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README.md

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Liquid templating for Rust

Usage

To include liquid in your project add the following to your Cargo.toml:

[dependencies]
liquid = "0.14"

Now you can use the crate in your code:

extern crate liquid;

Example:

extern crate liquid;

let template = liquid::ParserBuilder::with_liquid()
    .build()
    .parse("Liquid! {{num | minus: 2}}").unwrap();

let mut globals = liquid::Object::new();
globals.insert("num".to_owned(), liquid::Value::scalar(4f32));

let output = template.render(&globals).unwrap();
assert_eq!(output, "Liquid! 2".to_string());

You can find a reference on Liquid syntax here.

Plugins

Cache block ( File and Redis ) : https://github.com/FerarDuanSednan/liquid-rust-cache

Extending Liquid

Create your own filters

Creating your own filters is very easy. Filters are simply functions or closures that take an input Value and a Vec<Value> of optional arguments and return a Value to be rendered or consumed by chained filters.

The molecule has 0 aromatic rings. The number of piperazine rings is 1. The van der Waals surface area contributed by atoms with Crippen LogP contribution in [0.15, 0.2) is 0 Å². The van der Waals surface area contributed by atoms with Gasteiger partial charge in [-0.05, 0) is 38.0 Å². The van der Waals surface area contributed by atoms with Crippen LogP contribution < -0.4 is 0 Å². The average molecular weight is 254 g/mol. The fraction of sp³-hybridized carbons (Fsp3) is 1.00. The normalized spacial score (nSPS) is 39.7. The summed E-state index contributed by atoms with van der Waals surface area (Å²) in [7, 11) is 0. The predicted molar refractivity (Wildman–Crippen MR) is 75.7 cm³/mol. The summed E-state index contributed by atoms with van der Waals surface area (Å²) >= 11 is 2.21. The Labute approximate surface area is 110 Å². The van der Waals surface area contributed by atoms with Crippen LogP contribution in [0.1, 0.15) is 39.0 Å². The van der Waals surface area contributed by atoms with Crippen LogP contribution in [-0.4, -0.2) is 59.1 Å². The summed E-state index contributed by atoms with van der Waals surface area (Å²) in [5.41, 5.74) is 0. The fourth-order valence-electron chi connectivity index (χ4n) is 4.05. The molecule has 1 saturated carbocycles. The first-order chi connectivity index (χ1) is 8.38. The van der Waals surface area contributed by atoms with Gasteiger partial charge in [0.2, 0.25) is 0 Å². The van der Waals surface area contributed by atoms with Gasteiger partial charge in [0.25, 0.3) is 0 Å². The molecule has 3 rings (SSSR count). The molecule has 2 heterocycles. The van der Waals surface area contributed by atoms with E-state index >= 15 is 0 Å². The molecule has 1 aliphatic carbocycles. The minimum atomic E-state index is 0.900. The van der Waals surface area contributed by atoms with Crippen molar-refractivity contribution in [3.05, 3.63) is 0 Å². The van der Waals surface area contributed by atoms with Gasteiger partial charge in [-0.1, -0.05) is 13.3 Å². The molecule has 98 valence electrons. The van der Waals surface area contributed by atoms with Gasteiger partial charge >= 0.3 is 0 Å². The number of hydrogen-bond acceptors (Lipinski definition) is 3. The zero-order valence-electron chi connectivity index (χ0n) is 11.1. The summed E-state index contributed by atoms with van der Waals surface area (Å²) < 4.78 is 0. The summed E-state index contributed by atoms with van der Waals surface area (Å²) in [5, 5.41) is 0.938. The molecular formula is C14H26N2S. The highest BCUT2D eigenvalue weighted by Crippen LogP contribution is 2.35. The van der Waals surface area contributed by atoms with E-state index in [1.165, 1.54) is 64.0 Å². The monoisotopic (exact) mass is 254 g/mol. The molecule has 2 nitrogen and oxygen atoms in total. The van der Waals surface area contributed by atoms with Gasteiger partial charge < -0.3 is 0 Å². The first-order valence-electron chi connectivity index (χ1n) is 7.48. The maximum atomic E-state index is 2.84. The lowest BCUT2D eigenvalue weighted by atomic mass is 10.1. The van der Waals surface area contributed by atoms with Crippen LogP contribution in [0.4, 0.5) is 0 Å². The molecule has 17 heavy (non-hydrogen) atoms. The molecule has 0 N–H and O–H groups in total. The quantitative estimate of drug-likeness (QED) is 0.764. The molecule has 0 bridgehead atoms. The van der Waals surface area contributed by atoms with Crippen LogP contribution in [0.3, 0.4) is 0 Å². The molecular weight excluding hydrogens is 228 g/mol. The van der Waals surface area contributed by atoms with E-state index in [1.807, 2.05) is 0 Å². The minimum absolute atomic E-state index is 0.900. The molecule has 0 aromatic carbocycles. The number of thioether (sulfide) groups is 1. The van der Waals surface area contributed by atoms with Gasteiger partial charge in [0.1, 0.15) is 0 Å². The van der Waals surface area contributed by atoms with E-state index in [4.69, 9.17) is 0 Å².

See filters.rs for what a filter implementation looks like. You can then register it by calling liquid::ParserBuilder::filter.

Create your own tags

Tags are made up of two parts, the initialization and the rendering.

Initialization happens when the parser hits a Liquid tag that has your designated name. You will have to specify a function or closure that will then return a Renderable object to do the rendering.

See include_tag.rs for what a tag implementation looks like. You can then register it by calling liquid::ParserBuilder::tag.

Create your own tag blocks

Blocks work very similar to Tags. The only difference is that blocks contain other markup, which is why block initialization functions take another argument, a list of Elements that are inside the specified block.

See comment_block.rs for what a block implementation looks like. You can then register it by calling liquid::ParserBuilder::block.